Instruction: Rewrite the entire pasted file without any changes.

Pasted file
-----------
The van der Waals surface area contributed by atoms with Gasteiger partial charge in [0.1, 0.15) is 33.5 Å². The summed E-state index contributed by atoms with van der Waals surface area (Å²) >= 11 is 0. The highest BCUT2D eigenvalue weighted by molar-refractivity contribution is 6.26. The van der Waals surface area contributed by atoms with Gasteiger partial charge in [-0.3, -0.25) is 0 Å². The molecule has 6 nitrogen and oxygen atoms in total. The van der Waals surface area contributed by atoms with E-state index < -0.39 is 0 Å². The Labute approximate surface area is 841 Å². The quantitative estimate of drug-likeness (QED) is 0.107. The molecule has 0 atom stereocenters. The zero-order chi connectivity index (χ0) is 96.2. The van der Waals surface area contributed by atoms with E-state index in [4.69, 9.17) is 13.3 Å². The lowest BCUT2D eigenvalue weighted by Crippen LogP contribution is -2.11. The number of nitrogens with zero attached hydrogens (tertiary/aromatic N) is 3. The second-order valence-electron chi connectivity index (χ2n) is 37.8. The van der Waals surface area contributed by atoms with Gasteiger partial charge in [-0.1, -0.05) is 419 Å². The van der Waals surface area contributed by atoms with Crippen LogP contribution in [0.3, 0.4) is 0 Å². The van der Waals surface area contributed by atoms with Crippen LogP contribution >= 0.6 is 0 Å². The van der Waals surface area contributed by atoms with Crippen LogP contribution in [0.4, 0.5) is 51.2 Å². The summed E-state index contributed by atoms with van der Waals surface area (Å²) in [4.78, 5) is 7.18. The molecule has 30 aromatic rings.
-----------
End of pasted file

The van der Waals surface area contributed by atoms with Gasteiger partial charge in [0.1, 0.15) is 33.5 Å². The summed E-state index contributed by atoms with van der Waals surface area (Å²) >= 11 is 0. The highest BCUT2D eigenvalue weighted by molar-refractivity contribution is 6.26. The van der Waals surface area contributed by atoms with Gasteiger partial charge in [-0.3, -0.25) is 0 Å². The molecule has 6 nitrogen and oxygen atoms in total. The van der Waals surface area contributed by atoms with E-state index < -0.39 is 0 Å². The Labute approximate surface area is 841 Å². The quantitative estimate of drug-likeness (QED) is 0.107. The molecule has 0 atom stereocenters. The zero-order chi connectivity index (χ0) is 96.2. The van der Waals surface area contributed by atoms with E-state index in [4.69, 9.17) is 13.3 Å². The lowest BCUT2D eigenvalue weighted by Crippen LogP contribution is -2.11. The number of nitrogens with zero attached hydrogens (tertiary/aromatic N) is 3. The second-order valence-electron chi connectivity index (χ2n) is 37.8. The van der Waals surface area contributed by atoms with Gasteiger partial charge in [-0.1, -0.05) is 419 Å². The van der Waals surface area contributed by atoms with Crippen LogP contribution in [0.3, 0.4) is 0 Å². The van der Waals surface area contributed by atoms with Crippen LogP contribution >= 0.6 is 0 Å². The van der Waals surface area contributed by atoms with Crippen LogP contribution in [0.4, 0.5) is 51.2 Å². The summed E-state index contributed by atoms with van der Waals surface area (Å²) in [4.78, 5) is 7.18. The molecule has 30 aromatic rings.